For the most part, we've been fortunate with the new baby and her sleeping habits. First off, she is a great sleeper -- for being two weeks old. In fact, she's asleep right now. During the night, she sleeps for up to three or four hours straight, most often early in the night. From about two a.m. on, she is a bit more restless. So we're sleeping pretty well, and it's only bound to get better. Thankfully, the summer days are long, and no matter how tired we are, it doesn't seem to be that bad.

Tuesday, July 24, 2007

The Most Important Meal

What is it about breakfast that always leaves me hungry about two hours after I eat it? Typically, I'll have some cereal, a healthy sort, and it is full of fiber, which is supposed to help satisfy one's hunger as the morning wears on, but most days, today especially, it's not doing the trick.

Sunday, July 22, 2007

What's on Tonight?

I find myself asking my wife this nearly everyday, as if she's the TV Guide, and nearly every day, the answer is "not much." As a result, as you can tell from my previous posts, we've been watching a lot of movies lately. However, there are a few exceptions that are on TV; oh, and when I say TV, I am not referring to the 999 cable channels that are available, but I'm talking about basic cable -- not much more than the networks and the weather channel here, folks. Because of this, we don't watch all that much TV; however, there are some bright spots throughout the year.

The best show out there is about the only comedy that is actually comedic: The Office. Yes, I know this is not the original show (that of the BBC), but it is entirely its own, with story lines that are unique to American culture. The characters seem real, the humor is forthright at times, but more often it's so subtle and off-hand that one is likely to miss it -- which makes it even funnier. The story lines are outrageous, if you haven't really spent much time with the characters, but once you understand their personalities -- especially that of the self-proclaimed "World's Best Boss," Michael Scott (played by Steve Carell), they become quite realistic, and even more humorous. The Emmy nominations were announced last week, and Steve Carell is up for Outstanding Lead in a Comedy Series, and hopefully, he claims the prize: he is so convincing as Michael Scott, and his comedic timing is perfect.Outstanding Lead Actor In A Comedy Series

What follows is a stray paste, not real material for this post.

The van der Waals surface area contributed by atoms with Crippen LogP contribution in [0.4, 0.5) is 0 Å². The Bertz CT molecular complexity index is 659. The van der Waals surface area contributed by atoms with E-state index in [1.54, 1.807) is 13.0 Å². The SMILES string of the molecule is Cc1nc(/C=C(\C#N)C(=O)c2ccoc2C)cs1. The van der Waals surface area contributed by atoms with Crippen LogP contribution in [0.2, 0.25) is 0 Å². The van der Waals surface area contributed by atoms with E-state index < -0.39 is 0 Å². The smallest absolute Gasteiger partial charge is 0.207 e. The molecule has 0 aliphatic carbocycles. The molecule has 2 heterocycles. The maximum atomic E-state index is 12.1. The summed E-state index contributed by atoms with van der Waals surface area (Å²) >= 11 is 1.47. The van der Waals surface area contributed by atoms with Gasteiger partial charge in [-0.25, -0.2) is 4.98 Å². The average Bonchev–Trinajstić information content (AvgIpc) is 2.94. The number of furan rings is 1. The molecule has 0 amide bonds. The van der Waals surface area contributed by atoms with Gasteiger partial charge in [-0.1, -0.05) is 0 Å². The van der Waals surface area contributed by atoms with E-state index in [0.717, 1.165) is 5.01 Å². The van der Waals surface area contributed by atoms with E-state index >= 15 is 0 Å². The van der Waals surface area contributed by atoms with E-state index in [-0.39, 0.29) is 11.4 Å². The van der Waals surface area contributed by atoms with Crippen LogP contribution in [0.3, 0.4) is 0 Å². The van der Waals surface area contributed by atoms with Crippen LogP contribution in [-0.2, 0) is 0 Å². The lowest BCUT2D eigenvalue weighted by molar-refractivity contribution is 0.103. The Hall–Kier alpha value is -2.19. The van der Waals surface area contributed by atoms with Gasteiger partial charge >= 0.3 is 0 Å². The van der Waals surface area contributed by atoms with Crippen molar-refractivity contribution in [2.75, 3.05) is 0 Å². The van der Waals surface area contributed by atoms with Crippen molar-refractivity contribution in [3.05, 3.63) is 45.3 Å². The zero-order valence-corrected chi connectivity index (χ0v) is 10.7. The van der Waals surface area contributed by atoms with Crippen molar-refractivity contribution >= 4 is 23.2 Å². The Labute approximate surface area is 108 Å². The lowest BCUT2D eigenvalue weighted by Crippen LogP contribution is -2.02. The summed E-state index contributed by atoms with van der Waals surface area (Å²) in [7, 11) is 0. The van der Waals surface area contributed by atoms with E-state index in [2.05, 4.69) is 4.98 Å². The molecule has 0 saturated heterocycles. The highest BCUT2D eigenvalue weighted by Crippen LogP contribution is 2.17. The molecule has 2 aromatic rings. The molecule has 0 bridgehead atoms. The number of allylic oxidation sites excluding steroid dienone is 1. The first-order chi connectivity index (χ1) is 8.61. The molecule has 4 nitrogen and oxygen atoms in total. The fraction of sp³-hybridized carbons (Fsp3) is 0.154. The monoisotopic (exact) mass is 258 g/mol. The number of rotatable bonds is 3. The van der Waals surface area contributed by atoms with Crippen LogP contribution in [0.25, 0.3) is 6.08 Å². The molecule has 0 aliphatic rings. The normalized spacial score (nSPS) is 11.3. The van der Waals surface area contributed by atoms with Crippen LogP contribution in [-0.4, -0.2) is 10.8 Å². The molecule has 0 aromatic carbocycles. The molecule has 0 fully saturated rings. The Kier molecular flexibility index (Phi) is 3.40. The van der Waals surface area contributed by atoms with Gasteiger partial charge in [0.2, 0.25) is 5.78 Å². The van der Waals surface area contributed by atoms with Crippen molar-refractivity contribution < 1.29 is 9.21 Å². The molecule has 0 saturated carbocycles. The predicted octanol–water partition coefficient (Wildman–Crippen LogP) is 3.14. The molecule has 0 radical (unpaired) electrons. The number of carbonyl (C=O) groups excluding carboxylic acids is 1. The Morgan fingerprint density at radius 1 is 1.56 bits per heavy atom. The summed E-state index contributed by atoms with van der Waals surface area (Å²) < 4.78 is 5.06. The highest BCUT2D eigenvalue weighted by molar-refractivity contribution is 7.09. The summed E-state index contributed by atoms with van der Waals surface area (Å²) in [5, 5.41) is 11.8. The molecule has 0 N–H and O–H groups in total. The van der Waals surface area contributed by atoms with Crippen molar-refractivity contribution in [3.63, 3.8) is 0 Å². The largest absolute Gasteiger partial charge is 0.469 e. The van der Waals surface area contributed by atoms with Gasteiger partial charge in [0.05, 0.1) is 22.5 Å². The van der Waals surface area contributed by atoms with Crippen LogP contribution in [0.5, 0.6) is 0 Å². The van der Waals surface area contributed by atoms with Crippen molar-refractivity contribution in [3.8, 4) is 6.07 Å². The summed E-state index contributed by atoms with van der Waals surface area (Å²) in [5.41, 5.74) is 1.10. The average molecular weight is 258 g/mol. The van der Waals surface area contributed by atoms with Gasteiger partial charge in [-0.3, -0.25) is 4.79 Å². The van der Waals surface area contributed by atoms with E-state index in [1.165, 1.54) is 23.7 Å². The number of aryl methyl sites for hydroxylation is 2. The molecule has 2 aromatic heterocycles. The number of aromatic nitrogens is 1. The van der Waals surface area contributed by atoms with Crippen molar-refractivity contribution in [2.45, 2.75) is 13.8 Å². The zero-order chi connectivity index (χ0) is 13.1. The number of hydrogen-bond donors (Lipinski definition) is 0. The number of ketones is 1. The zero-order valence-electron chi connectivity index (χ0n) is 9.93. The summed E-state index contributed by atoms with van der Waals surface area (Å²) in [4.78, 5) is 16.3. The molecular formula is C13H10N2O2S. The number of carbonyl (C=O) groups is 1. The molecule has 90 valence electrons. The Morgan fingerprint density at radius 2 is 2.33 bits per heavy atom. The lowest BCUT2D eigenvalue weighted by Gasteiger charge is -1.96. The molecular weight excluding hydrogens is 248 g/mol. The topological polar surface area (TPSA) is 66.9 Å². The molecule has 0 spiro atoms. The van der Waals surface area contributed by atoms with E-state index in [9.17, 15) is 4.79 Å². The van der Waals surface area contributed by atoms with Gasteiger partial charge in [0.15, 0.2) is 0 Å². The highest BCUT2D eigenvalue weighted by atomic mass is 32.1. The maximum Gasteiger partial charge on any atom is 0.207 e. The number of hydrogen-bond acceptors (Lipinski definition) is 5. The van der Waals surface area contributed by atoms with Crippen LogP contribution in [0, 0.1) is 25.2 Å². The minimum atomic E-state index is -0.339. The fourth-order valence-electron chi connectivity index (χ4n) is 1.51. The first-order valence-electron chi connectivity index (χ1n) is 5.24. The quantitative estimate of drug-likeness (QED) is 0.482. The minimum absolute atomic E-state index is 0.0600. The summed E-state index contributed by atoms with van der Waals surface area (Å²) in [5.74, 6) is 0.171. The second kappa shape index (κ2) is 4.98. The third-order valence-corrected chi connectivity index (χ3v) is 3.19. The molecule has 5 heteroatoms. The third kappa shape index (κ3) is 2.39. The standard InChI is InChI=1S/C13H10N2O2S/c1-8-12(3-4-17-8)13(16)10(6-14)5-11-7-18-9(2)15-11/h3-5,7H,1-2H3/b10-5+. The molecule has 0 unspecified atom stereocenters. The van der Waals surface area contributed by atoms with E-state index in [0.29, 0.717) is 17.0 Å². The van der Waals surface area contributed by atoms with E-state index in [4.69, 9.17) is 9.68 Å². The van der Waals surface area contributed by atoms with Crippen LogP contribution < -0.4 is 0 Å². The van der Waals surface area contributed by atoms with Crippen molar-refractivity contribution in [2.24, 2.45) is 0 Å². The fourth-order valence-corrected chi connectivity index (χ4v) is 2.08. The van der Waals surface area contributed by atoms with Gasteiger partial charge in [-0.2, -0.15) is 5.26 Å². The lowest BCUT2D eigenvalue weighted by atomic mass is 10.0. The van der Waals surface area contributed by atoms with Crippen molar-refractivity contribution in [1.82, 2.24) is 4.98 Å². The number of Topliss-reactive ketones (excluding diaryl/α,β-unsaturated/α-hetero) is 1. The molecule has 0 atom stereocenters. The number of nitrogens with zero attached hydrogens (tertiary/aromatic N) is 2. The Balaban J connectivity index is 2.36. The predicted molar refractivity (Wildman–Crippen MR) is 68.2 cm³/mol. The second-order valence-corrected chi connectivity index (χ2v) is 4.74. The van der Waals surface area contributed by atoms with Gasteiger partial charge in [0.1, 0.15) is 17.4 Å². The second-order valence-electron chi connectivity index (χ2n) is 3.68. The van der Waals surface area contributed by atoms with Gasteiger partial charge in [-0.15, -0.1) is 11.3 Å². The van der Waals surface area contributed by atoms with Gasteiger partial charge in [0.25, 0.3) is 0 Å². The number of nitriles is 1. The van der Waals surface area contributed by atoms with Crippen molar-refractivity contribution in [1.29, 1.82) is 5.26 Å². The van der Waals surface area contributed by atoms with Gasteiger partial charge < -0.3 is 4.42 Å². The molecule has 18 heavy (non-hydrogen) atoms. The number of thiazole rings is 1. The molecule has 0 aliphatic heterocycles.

Friday, July 20, 2007


We got this documentary in the mail today, Starbucking, and watched it tonight. Essentially, it chronicles the journey of a guy named "Winter" as he travels around the country (but he has also traveled internationally) to drink a 4 oz. cup of coffee from every corporate-owned Starbucks, ever. When he made this his goal, he forgot to consider that Starbucks is a growing company; hence, his quest will never end. On his website, Winter lists pictures and dates of every Starbucks he has visited. Here's one of the Starbucks in my hometown, St.Charles, IL, taken on May 12, 2007.

I, too, have eaten all the plums

Okay – so I didn’t just leave a note like the speaker in the William Carlos Williams poem, but I did warn Elena every day as I ate them, one by one, that they would, soon, all be gone. And, as of this morning, they are just that: gone. Sorry. But, they were delicious. And every time I ate one, I thought of the poem “This is Just to Say.” So here it is from Poets.org:

This Is Just To Say
by William Carlos Williams

I have eaten

the plums

that were in

the icebox

and which

you were probably


for breakfast

Forgive me

they were delicious

so sweet

and so cold

Wednesday, July 18, 2007

Not for me

Have you ever seen the show on Discovery channel called "Dirty Jobs?" If not, the host goes around and performs the duties of someone who has a dirty job: garbage man, exterminator, and so on. While on the job, the one whose profession this actually is often gives the host a hard time for not doing the job quickly enough or well enough. One job I would never ever want is one that is most often held by teenagers -- kids, really: lifeguard. And when I really think about it, I can't believe that this is normal.

First off, they are guarding people's lives. These are irreplaceable, and most often, they are guarding the lives of children. Sure, when we go to the pool or beach, we believe that nothing bad will happen to us, and 99% of the time, we are right on, but there is a tiny, miniscule chance that a tragedy will occur, and when it does, we are counting on kids to help us, or our children, out. Isn't that an awful lot of pressure to put on a kid? And what happens when those lifeguards can't save the life? Think of the guilt that will follow those lifeguards around for life.

This all comes to mind because there was a drowning, a teenager drowned, in Lake Springfield earlier this week. The lake hasn't reopened, and it may not for the rest of the summer because the lifeguards are too distraught. And they may be distraught for years.